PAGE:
But here was the thing.
They would not accept their story to end here and now. Seventeen was too young for closing the book, no matter on what note it ended. And how were they to really know if all went happily?
They were the last ones left at the wedding reception, sitting at a table with knocked over chairs and scattered gold confetti and gardenia petals while eating the rest of their wedding cake. They made a list. Where to live, how many children, cat or dog, whom of all they knew would stay in their lives. Having gotten lost and overwhelmed by this list, the Bride stood up and turned the table over, sending the strong gardenia scent up into the air and chunky specks of gold to the night.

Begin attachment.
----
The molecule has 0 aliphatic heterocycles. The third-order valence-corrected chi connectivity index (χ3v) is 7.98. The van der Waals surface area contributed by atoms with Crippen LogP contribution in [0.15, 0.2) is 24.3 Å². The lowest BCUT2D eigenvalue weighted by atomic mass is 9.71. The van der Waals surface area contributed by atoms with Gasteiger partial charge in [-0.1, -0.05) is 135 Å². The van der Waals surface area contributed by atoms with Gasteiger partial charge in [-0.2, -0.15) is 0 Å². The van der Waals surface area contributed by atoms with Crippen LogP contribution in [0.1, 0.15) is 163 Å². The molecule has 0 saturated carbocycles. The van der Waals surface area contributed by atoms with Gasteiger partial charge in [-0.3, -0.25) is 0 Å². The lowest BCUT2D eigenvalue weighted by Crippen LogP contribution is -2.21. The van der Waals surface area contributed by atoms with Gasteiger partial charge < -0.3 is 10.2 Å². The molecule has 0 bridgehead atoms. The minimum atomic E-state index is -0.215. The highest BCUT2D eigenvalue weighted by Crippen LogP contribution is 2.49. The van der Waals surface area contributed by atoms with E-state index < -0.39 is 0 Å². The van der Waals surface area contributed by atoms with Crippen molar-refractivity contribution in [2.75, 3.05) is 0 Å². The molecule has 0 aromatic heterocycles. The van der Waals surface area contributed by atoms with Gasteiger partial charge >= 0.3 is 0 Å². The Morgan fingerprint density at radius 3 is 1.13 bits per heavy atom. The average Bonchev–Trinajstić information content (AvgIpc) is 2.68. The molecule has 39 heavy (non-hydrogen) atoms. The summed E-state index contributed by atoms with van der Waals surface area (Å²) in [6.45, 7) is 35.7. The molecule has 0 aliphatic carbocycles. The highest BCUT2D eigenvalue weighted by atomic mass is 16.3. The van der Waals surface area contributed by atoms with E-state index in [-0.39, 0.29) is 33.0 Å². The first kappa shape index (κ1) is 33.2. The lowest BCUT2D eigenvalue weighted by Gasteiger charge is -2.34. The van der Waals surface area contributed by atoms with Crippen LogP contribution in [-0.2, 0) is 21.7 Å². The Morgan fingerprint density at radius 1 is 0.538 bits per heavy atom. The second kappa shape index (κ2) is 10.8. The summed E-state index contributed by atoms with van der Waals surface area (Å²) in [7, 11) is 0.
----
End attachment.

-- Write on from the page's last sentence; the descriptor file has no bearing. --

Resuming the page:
Now they were away from this place, taking a cab away to calm her down. Where were they going? Wherever it was, she wanted to make sure it was well worth the torn dress suffered rushing into the cab, the lost long string of pearls from her mother-in-law as it caught in the door and dissolved by beads in the cool wind of June. Holding her hand, the caring Groom leaned over and kissed her brown eyes, closing them shut. As she stayed this way in a silly, dream-like state, he told her they weren’t that far from where they were heading.
She would soon see that where they were going wasn’t the case. They would stop at where this tale had once began, an intersection off the Market Street by the water and where the pavement from crushed glass twinkled under the bridge light.
In the breeze and amongst night pigeons, and as her flowing tears mixed with the salt of the spraying air, all he could console her with was that despite not knowing where would be next, they always had the happy beginning to come back to.